April is Child Abuse Awareness Month and a local nonprofit is sounding the alarm on some concerning new data.
Dallas Children’s Advocacy Center is the only agency of its kind fighting child abuse in Dallas County. DCAC reads through thousands of reports and then coordinates the cases that rise to the level of a criminal offense, bringing together CPS, law enforcement, medical and the district attorney’s office.
After that, staff then provides healing services for the child victim and their non-offending family members.
However, the pandemic and the winter storm have thrown a huge wrench in the life-changing work they do.
In their last fiscal year, DCAC read over 28,000 reports of child abuse in Dallas County involving over 8,000 children. That's the highest number of clients to date.
The state of Texas served 61,000 victims of child abuse in 2020, a three percent rise from the fiscal year 2019.
So why the increase?
The latest news from around North Texas.
Carrie Paschall, DCAC chief investigative and support services officer, said the isolation of COVID-19 has created opportunities for abuse and a decrease in reporting that did not exist prior to the coronavirus pandemic, creating more cases and longer exposure or duration of abuse before a report is made.
"Unfortunately for a lot of people, home is not a safe place. If you don’t have a safe place for quarantine and all of the sudden you’re quarantined with your abuser, it just really enhances the emotional affects of those factors in your life," she said.
In abuse cases under normal circumstances, children often get respite from their abuser during school hours. But during COVID-19 lockdowns, children can be with the abuser 24/7.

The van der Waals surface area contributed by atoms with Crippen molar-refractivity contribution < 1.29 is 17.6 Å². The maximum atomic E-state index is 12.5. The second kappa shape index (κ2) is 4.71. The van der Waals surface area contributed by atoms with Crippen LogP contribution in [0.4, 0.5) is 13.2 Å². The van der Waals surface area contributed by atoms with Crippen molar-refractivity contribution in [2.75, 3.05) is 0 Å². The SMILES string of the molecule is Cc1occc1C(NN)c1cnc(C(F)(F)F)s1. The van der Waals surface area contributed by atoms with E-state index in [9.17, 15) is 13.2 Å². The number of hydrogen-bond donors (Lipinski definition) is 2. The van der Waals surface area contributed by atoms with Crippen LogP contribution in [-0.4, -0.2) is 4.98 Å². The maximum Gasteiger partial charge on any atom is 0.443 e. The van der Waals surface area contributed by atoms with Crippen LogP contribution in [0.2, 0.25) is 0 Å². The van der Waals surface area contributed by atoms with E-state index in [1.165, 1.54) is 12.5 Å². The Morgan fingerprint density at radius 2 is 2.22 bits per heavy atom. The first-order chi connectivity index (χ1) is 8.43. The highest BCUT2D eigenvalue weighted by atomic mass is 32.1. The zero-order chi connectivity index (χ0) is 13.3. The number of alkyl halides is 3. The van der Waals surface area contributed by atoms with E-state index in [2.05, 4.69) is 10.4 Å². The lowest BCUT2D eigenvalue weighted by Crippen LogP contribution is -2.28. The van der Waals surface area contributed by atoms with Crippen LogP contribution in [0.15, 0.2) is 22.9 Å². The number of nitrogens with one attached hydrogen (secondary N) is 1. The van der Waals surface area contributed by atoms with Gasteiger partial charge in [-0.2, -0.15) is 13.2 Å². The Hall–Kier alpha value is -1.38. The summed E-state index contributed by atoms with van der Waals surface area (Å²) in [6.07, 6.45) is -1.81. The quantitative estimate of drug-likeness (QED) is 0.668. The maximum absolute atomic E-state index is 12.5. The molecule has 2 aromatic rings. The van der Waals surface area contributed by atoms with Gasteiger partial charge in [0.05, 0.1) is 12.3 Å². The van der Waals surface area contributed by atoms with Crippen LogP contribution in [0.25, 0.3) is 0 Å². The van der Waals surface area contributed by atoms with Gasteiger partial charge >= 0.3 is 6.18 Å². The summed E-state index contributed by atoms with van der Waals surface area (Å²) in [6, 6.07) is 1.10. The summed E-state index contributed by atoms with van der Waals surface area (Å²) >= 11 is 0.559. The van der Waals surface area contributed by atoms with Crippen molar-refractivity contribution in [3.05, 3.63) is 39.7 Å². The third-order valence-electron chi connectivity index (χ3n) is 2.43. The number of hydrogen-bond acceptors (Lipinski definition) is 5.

At the beginning of the shelter-at-home orders in Spring 2020, DCAC saw a significant drop in reports of child abuse. However, that quickly changed when schools reopened, with numbers rebounding when children had increased access to a trusted adult.
Just last month, DCAC conducted more than 260 forensic interviews, its highest number of forensic interviews in one month to date. The winter storm contributed to a backlog in reporting that spilled over into March, but in general, Paschall said children having more exposure to teachers and staff during schools reopening has caused reports to rebound.
"I think because we are starting to open back up, our professional reporters are doing their jobs. I think the community is now being able to have access to more children that have been cooped up at home and not been seen by others, so we're getting those reports from those people,” said Paschall.
Another big concern right now is mental health.
The organization is seeing an increase in suicides and clients across the state presenting with suicidal ideation because of stress, lack of support and isolation.
"We’re having a lot of young children and teenagers report feelings of hopelessness, isolation, just missing that human connection and the structure has really had an effect on their lives," Paschall said.
DCAC worries that as schools become fully open, there is a high likelihood statistics will surge across the state.
“It's frightening to think what stories are to come. What is coming our way? What do we not know yet? We know that things are happening but what is still yet undiscovered and unreported?" Paschall said.
How to Help
DCAC hopes this awareness can make a difference.
Right now, the organization is offering free online training that teaches people how to recognize child abuse. Use the discount code SAVEJANE for the course “Recognizing and Reporting Child Abuse” and code GETEDUCATED for the course “Keeping Your Child Safe in the Real and Digital World.”
“Look at everyone else’s children as if they were your own,” Paschall said. “Be aware, keep your ears and eyes open. If you see or hear something that concerns you, do something. Make that phone call to the police or Child Protective Services. Maybe you’re wrong but maybe you’re not. And if you’re wrong you figure that out on the backend.“
They're also taking donations of new toys, children and teen clothes, diapers, cleaning supplies and toiletries they give to clients every single month. Click here for more information.
DCAC’s multigenerational auxiliary, the Save Jane Society, is also hosting a Pinwheels of Hope Yard Sign Campaign. Each sign purchased supports a child receiving critical healing services at DCAC.